Paul Schrader Slams ‘Jeanne Dielman’ Topping Sight & Sound Poll as ‘Distorted Woke Reappraisal’

The "Master Gardner" director thinks that changes to the poll's voting system reflect "not a historical continuum but a politically correct rejiggering."
Paul Schrader
Paul Schrader
Getty Images for FLC

When Sight & Sound’s once-in-a-decade poll ranking the greatest films of all time was released on Thursday, it was bound to provoke controversy and discourse within the film community. When it comes to something as arbitrary as ranking movies, such debates are inevitable: especially when a new film is sitting at the top of the list.

Sight & Sound voters selected Chantal Akerman’s “Jeanne Dielman, 23 quai du Commerce, 1080 Bruxelles” as this decade’s greatest film of all time. It is the fourth film to ever receive the honor, after “Bicycle Thieves,” “Citizen Kane,” and “Vertigo.” But Paul Schrader isn’t sold on the pick.

The “Master Gardener” director took to his always colorful Facebook page to question the logic of the selection and question if the poll’s voters were committed to judging films by their artistic value.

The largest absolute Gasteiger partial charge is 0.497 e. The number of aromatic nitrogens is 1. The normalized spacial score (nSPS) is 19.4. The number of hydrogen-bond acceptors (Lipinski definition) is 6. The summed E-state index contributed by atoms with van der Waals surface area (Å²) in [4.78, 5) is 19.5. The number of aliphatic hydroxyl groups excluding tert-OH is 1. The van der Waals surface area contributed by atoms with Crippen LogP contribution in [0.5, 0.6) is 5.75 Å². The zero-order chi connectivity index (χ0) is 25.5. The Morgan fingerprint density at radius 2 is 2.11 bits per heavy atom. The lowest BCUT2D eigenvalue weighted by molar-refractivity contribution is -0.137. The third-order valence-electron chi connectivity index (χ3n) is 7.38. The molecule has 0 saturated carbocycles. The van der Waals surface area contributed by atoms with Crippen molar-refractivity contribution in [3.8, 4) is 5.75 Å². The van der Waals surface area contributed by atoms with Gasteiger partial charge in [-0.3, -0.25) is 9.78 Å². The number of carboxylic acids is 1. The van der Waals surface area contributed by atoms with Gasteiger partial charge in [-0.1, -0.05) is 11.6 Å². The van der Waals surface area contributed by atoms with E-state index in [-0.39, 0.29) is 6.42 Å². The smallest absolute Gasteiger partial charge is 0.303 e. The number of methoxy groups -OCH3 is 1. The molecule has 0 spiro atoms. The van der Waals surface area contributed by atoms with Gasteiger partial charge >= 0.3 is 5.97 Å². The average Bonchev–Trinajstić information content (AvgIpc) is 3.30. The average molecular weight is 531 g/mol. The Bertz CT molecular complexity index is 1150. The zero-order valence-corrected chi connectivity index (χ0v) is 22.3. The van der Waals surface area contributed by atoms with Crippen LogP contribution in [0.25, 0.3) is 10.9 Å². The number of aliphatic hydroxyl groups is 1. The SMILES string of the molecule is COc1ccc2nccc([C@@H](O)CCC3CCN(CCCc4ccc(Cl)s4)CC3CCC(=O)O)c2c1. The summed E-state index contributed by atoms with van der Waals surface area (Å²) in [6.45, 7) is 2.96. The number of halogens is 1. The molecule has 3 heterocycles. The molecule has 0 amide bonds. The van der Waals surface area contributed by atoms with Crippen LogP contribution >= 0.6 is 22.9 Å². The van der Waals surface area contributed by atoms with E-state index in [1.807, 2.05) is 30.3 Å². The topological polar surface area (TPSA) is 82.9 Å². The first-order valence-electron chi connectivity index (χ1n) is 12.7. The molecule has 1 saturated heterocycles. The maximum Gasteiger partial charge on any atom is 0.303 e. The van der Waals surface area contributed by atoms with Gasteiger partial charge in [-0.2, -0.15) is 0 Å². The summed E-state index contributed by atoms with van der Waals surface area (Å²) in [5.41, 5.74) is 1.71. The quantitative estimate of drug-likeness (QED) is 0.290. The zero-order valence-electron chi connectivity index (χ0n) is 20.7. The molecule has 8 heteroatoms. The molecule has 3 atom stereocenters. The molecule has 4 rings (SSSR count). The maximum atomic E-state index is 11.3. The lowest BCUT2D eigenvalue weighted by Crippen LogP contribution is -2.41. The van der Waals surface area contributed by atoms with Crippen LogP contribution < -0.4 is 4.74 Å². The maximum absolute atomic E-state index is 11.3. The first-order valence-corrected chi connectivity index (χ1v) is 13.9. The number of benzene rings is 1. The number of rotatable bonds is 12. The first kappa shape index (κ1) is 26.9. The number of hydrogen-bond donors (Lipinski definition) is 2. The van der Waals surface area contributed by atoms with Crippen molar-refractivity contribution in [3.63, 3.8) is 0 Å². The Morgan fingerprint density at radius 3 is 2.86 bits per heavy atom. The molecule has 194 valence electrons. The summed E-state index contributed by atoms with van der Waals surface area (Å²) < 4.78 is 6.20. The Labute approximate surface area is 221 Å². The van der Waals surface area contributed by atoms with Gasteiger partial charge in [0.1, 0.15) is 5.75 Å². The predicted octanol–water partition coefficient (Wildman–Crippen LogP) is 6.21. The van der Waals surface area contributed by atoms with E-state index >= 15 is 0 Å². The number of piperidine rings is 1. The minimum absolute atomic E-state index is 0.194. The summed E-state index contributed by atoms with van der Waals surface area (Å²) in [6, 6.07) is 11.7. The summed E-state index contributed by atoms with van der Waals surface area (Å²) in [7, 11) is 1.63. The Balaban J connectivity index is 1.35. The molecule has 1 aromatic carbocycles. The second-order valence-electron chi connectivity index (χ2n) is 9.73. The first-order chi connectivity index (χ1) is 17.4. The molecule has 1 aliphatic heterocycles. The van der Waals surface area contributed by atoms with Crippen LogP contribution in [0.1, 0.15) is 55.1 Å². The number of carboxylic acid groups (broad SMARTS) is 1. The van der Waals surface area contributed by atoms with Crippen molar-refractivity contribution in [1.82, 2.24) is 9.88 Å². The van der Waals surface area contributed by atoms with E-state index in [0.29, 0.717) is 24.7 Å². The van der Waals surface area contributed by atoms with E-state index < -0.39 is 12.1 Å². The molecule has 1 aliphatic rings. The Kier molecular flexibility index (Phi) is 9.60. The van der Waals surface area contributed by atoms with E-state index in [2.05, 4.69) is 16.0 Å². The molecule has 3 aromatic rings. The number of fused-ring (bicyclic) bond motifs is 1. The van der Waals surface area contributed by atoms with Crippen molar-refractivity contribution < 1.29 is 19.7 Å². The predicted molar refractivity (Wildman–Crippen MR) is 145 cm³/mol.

“For 70 years, the Sight & Sound poll has been a reliable if somewhat incremental measure of critical consensus and priorities,” Schrader wrote. “Films moved up the list, others moved down; but it took time. The sudden appearance of ‘Jeanne Dielman’ in the number one slot undermines the S&S poll’s credibility. It feels off, as if someone had put their thumb on the scale. Which I suspect they did.”

Schrader went on to explain that he has no objections to “Jeanne Dielman” as a film, but thinks its relatively fast ascent to the list’s top slot is the result of a voting process that could be broken.

“As Tom Stoppard pointed out in Jumpers, in democracy it doesn’t matter who gets the votes, it matters who counts the votes,” he said. “By expanding the voting community and the point system, this year’s S&S poll reflects not a historical continuum but a politically correct rejiggering. Akerman’s film is a favorite of mine, a great film, a landmark film but it’s unexpected number one rating does it no favors. ‘Jeanne Dielman’ will from this time forward be remembered not only as an important film in cinema history but also as a landmark of distorted woke reappraisal.”

Schrader’s 2022 Sight & Sound ballot included: Robert Bresson’s “Pickpocket,” Yasujirō Ozu’s “Tokyo Story,” Ingmar Bergman’s “Persona,” Jean Renoir’s “The Rules of the Game,” Bernardo Bertolucci’s “The Conformist,” Alfred Hitchcock’s “Vertigo,” Sam Peckinpah’s “The Wild Bunch,” Fritz Lang’s “Metropolis,” Francis Ford Coppola’s “The Godfather,” and Preston Sturges’ “The Lady Eve.” 

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